Logitech goes blue

If you've ever recorded a podcast, you probably know Blue Microphones. They're one of the most popular options for podcasters, YouTubers and other digital creators, and Logitech seems to have noticed: it's acquired the company for $117 million.

I'm a huge fan of these microphones and own multiple Yeti Blues to record the Charged Tech podcast on. They're the most reliable, great sounding choice in the market, and even the cheaper models deliver great audio.

Logitech acquiring Blue isn't really surprising, it's just a natural fit for the accessory market. The company has been on an acquisition haul for a while with Jaybird, Ultimate Ears and others having been acquired in recent years.

They already make the best mouse (the MX Master), and the best webcam (the Logi Brio), along with many other fantastic accessories. Microphones make sense as the next step, as well as expanding in-house expertise for microphone technology in other products, or perhaps even new markets entirely (smart speakers, perhaps?).

Put it this way: I've been told by many companies building software-equipped speakers, like HomePod and Google Home, that their largest challenge today is finding audio engineers that understand software enough. 

Blue Yeti, it seems, may be a diamond in the rough in that regard. I think there's more to this story than just USB microphones, so stay tuned.

Uber gives up on self-driving trucks

Self-driving trucks looked like Uber's next big thing, but they've reached the end of the road at the company: it won't be building them anymore.

The company is shuttering the autonomous truck unit to focus on self-driving cars, which is surprising given that the reason it's even in this business in the first place is because it acquired Otto. 

That acquisition dragged Uber into a hornets-nest of lawsuits with Waymo after it was discovered that Anthony Levandowski, Otto's founder, stole much of Waymo's proprietary designs, then reused them at his truck-driving startup.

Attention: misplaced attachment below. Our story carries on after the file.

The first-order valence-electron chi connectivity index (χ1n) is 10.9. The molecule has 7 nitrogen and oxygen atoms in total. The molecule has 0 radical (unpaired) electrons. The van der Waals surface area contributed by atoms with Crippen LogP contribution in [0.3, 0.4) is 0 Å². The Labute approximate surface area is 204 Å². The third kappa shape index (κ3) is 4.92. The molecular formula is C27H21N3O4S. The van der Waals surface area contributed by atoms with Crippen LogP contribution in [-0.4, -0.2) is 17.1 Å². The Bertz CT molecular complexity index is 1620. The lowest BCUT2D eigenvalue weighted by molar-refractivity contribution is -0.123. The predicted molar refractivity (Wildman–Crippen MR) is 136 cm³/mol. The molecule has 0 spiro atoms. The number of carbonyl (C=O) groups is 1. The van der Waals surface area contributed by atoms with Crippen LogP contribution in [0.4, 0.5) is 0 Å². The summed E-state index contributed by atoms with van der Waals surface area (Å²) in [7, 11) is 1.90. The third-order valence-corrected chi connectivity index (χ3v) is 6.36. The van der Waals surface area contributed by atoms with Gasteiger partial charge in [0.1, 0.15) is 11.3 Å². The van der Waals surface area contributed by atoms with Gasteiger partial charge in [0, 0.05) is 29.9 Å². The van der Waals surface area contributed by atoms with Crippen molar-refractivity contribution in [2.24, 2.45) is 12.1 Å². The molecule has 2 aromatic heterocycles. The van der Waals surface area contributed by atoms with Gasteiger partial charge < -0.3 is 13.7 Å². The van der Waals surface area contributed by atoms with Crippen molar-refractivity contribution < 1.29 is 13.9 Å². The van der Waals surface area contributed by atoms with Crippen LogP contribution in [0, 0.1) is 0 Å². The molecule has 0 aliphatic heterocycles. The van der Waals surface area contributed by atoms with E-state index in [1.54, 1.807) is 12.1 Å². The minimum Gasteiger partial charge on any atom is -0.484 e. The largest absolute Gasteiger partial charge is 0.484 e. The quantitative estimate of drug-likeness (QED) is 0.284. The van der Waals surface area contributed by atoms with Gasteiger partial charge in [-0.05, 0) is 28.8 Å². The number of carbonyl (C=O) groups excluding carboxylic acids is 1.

That lawsuit was settled by Uber, but you'd think after spending all this money it wouldn't be shuttering it. Many people assumed trucks would be the easiest part of building self-driving cars, because they're subject to more predictable conditions: long periods of driving on wide-open highways.

For its part, Uber says this is about focus and "collaborating as one team" on self-driving cars. With an IPO on the horizon (rumors point to 2019), cutting costs in areas like this only make sense, as the company looks to make itself appealing to outside investors.

To be clear, Uber will still actually work on trucks, but not the self-driving  kind. The Uber Freight division is building out tools to connect truck drivers with shipping companies, and is available across the US already, which will continue.

Admittedly, this bums me out a little bit because it throws ice-cold water on the idea that self-driving vehicles will be zipping around in the near-term future. 

Trucks, to me, were the most promising way to introduce the masses to the benefits of autonomous vehicles while making tedious, expensive long-distance deliveries much safer for both drivers and the people around them. 

It doesn't seem like it's quite that simple, at least in Uber's case. Others are competing still, however, including Tesla, Volvo, Daimler and a few others -- while Uber will focus its attention elsewhere.

Tab Dump

NVIDIA plans big event for next-generation graphics cards on August 20

Nintendo sold a whopping 19.7 million consoles to date
What a wild comeback; the Switch is such a ridiculously great device that it basically sells itself in my experience.

T-mobile signs $3b deal with Nokia to roll out 5G
We're yet to see any real evidence of 5G in practice, but companies are really starting to ramp up their investment in it. T-mobile in the US is all-in, and will start building out its network ASAP.